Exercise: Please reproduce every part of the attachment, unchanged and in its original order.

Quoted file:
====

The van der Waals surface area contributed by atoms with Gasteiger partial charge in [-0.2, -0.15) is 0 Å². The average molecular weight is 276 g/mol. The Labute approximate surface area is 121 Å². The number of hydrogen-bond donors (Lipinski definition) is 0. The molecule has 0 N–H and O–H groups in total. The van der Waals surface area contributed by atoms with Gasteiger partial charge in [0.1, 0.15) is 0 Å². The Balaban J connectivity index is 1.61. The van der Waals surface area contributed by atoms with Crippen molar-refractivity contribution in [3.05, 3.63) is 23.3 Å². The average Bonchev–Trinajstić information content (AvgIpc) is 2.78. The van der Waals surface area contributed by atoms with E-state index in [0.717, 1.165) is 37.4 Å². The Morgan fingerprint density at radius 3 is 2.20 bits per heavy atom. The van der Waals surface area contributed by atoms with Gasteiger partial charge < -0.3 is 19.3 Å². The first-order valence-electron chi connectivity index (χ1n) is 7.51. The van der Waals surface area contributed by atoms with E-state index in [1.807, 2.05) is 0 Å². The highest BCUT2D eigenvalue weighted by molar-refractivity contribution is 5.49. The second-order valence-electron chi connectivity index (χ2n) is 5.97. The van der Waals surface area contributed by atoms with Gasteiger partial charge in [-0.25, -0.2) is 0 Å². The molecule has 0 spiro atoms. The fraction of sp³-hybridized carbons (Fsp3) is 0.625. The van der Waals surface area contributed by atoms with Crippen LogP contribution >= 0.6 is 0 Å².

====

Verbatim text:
The van der Waals surface area contributed by atoms with Gasteiger partial charge in [-0.2, -0.15) is 0 Å². The average molecular weight is 276 g/mol. The Labute approximate surface area is 121 Å². The number of hydrogen-bond donors (Lipinski definition) is 0. The molecule has 0 N–H and O–H groups in total. The van der Waals surface area contributed by atoms with Gasteiger partial charge in [0.1, 0.15) is 0 Å². The Balaban J connectivity index is 1.61. The van der Waals surface area contributed by atoms with Crippen molar-refractivity contribution in [3.05, 3.63) is 23.3 Å². The average Bonchev–Trinajstić information content (AvgIpc) is 2.78. The van der Waals surface area contributed by atoms with E-state index in [0.717, 1.165) is 37.4 Å². The Morgan fingerprint density at radius 3 is 2.20 bits per heavy atom. The van der Waals surface area contributed by atoms with Gasteiger partial charge < -0.3 is 19.3 Å². The first-order valence-electron chi connectivity index (χ1n) is 7.51. The van der Waals surface area contributed by atoms with E-state index in [1.807, 2.05) is 0 Å². The highest BCUT2D eigenvalue weighted by molar-refractivity contribution is 5.49. The second-order valence-electron chi connectivity index (χ2n) is 5.97. The van der Waals surface area contributed by atoms with Gasteiger partial charge in [-0.25, -0.2) is 0 Å². The molecule has 0 spiro atoms. The fraction of sp³-hybridized carbons (Fsp3) is 0.625. The van der Waals surface area contributed by atoms with Crippen LogP contribution >= 0.6 is 0 Å².